City executes unprecedented agreement to save refugee tenants from eviction

Published: May. 1, 2023 at 10:48 PM CDT|Updated: May. 2, 2023 at 7:13 AM CDT
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KANSAS CITY, Mo. (KCTV) - A first-of-its-kind arrangement between Kansas City government and a property owner is giving a reprieve to some refugees and immigrants who were on the verge of being evicted.

KC Tenants organized, some city council members negotiated, and the measure passed on Friday.

A row of brick apartments at N. Lawn and Scarritt avenues appear to be vacant. Many windows and doors are covered with plywood. But in a courtyard, a group of older women sit in the sun, some children running up and down the sidewalk. They are among the last families living in the apartments, taking up eight units scattered from building to building.

They lived through numerous owners, frequent break-ins and poor living conditions. After a fire in January, they found out the building had been sold again, and the new owner was going to make improvements. It seemed like good news until they got eviction notices.

Tara Raghuveer is the director of KC Tenants, an organization which fights for tenant rights. Raghuveer they were told they had 30 days to sign new leases for $1,000 per month -- which is more than twice what most are paying -- or vacate.

She introduced us to some of the residents who are refugees from Burma who fled a civil war.

“This is Kadiza. She lives here with her husband Ka Led. He’s blind and bedridden, and she has a respiratory condition,” she said, moving from person-to-person as they flanked her. “They live with their son A Naing who drives a taxi cab.”

She also introduced us to Artemio Tepetlanco Barrera. An immigrant from Mexico, he takes 10 medications daily for a genetic kidney condition. He spoke to us through a translator.

“He is terminally ill, and he has to go through dialysis and can’t work,” the translator said. “So, he says, if he had the choice to afford anyplace else, he would have left.”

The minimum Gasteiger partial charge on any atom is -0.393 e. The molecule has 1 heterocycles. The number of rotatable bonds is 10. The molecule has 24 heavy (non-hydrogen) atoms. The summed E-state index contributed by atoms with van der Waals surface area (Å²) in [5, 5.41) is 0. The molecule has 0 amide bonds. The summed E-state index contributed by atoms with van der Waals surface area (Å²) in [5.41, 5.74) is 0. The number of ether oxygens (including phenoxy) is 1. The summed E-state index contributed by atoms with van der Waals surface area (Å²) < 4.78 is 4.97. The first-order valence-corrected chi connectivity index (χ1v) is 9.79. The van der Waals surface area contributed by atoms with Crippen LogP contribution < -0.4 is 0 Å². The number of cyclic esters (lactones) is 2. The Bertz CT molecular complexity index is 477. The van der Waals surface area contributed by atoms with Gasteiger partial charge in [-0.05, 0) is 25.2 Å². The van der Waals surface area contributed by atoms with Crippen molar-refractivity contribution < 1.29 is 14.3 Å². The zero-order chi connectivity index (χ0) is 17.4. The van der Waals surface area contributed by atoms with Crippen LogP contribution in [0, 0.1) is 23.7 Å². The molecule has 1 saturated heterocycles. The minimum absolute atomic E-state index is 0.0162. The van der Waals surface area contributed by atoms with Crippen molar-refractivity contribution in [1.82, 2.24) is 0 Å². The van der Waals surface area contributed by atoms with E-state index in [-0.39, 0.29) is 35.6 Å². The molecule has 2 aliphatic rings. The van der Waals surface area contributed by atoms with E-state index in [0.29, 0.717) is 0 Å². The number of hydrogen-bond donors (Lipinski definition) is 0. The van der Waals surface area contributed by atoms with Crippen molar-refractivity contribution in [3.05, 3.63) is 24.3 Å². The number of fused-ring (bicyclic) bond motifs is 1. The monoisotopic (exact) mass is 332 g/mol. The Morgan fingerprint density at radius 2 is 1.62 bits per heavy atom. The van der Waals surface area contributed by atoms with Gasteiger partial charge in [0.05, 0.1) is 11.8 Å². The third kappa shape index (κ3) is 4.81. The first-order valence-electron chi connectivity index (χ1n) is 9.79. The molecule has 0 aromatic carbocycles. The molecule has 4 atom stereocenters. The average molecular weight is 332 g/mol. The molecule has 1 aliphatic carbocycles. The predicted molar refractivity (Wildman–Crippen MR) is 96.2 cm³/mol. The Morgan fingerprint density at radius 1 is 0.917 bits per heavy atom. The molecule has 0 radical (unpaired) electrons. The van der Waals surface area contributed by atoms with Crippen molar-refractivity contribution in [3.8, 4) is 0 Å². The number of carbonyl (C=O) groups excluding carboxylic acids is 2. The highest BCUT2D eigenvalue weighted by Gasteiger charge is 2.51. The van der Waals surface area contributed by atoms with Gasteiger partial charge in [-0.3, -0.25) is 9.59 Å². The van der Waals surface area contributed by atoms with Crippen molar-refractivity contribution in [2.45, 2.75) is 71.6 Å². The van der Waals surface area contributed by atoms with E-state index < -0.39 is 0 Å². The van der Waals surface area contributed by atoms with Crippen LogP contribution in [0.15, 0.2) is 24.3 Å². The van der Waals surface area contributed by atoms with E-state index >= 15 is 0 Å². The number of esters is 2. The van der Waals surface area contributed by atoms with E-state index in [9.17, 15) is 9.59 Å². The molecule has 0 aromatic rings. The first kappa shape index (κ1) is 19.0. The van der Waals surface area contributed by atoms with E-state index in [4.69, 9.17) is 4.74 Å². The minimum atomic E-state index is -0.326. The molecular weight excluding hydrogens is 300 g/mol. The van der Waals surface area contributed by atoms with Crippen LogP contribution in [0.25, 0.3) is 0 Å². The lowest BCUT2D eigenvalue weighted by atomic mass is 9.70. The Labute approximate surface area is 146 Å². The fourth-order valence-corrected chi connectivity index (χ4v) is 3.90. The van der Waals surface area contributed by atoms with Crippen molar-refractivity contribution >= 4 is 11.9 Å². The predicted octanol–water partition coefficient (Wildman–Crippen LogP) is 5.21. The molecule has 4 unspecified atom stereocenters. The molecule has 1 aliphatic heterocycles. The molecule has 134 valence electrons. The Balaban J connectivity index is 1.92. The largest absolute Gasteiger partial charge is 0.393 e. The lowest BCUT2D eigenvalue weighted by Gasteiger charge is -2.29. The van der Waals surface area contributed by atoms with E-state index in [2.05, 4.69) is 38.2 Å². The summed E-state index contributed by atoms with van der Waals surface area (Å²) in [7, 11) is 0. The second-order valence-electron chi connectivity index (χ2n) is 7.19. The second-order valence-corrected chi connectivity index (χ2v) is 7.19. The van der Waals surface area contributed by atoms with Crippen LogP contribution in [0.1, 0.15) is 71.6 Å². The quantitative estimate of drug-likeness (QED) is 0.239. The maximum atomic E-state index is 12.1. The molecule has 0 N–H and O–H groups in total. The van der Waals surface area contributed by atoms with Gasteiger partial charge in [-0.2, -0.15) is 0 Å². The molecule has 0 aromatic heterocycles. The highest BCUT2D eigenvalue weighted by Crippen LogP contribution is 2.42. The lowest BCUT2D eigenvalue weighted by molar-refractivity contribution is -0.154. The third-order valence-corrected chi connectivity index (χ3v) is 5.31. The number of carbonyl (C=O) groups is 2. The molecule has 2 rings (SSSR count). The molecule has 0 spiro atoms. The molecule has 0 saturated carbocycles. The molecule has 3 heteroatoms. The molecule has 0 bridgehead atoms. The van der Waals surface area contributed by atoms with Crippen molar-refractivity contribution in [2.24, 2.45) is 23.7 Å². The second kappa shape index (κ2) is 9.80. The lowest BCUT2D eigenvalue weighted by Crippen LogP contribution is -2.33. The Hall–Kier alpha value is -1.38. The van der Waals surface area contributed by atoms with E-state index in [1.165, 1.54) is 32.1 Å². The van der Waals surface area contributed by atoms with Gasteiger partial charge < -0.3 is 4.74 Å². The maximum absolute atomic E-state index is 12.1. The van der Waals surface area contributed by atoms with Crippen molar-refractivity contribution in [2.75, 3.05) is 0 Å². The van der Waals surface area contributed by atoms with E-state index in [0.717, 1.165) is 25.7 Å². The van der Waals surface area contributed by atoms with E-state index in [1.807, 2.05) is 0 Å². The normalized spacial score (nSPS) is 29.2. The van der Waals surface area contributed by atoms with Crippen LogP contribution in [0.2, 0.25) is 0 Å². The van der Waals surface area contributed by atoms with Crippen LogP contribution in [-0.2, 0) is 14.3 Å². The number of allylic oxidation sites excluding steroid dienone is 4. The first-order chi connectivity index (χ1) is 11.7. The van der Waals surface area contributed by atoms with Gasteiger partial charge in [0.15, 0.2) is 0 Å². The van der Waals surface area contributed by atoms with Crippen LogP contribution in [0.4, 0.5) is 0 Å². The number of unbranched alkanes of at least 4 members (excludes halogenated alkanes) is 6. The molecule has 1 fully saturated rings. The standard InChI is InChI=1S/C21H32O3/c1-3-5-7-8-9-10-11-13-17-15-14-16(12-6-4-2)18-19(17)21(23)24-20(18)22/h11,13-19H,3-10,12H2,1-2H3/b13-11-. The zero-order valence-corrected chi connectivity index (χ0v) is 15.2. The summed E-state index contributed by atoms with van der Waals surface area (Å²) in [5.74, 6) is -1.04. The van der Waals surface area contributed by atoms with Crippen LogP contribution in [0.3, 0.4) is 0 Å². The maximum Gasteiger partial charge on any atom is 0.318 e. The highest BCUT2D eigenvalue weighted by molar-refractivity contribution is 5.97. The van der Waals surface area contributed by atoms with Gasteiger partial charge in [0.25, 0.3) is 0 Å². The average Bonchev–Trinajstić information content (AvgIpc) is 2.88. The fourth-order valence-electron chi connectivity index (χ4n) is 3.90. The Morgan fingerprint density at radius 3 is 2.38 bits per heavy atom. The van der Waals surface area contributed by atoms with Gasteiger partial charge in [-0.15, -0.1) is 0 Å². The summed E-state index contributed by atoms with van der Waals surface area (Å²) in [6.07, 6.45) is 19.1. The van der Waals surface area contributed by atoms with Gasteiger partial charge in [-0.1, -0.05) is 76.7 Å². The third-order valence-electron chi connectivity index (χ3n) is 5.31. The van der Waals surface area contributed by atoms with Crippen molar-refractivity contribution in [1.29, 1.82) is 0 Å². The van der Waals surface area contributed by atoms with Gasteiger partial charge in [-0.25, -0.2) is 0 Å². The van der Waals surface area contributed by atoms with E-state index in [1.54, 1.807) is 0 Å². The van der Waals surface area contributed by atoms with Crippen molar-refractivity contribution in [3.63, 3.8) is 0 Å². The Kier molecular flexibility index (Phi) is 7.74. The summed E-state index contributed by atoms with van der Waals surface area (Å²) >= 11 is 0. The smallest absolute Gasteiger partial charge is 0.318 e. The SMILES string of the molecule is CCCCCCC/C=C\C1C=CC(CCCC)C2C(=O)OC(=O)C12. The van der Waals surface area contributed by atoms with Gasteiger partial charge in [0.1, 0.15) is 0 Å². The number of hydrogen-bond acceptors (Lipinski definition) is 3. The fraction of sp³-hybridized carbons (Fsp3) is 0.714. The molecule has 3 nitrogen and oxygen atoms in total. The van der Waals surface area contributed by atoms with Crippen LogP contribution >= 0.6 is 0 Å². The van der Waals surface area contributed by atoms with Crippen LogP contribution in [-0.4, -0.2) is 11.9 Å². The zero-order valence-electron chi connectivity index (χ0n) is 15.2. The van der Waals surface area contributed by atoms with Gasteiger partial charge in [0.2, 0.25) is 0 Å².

The temporary solution inked on Friday began to take shape after KC Tenants tried contacting the new owner, staged protests, then invited several city council members to meet the families.

“They were telling us about their life story and how they got here,” said First-District-At-Large Councilman Kevin O’Neill when he returned on Monday.

He described the conditions that prompted him and other council members to step in.

“These were mostly immigrants and refugees. And, they were living like they actually still lived in a third-world country,” O’Neill said. ”And, we should do better than that.”

The council and property owner came up with this funding agreement. It specifies the landlord will keep rent at $400 per month for tenants. The city will add $450 a month if the landlord adheres to certain conditions involving repairs, translators and other things. The $86,400 in subsidies over two years comes from the city’s new $50-million contribution to its affordable housing trust fund. Voters approved Question 2 in November, authorizing the city to issue a $50-million bond.

“We knew that we had just passed a $50-million bond issuance that was put into the housing trust fund and we thought, ‘This is a remarkable way to use that money with instantaneous results,’” O’Neill described.

O’Neill said the property owner was amenable to coming up with the arrangement. He said KC Tenants did all the initial legwork on negotiations.

Under the agreement, the tenants will move into renovated units once the work is complete. In the interim, repairs must be completed within three days of being reported. The agreement is in effect for two years.

Tepetlanco Barrera got the news this weekend, just days after finding out he’s on the waiting list for new kidneys.

“It was double happiness to get the news on Monday about his new kidney, being on the waitlist for a kidney transplant, and then on Friday getting the news about getting to stay in his house,” his translator said.

O’Neill couldn’t say if an agreement just like that will happen again, but he sees it as a prime example of a public-private partnership for affordable housing. He’d like to see more of that in the future.

We contacted the new property owner in New Jersey for comment. His wife told us she expected he would have no comment but would pass along our message.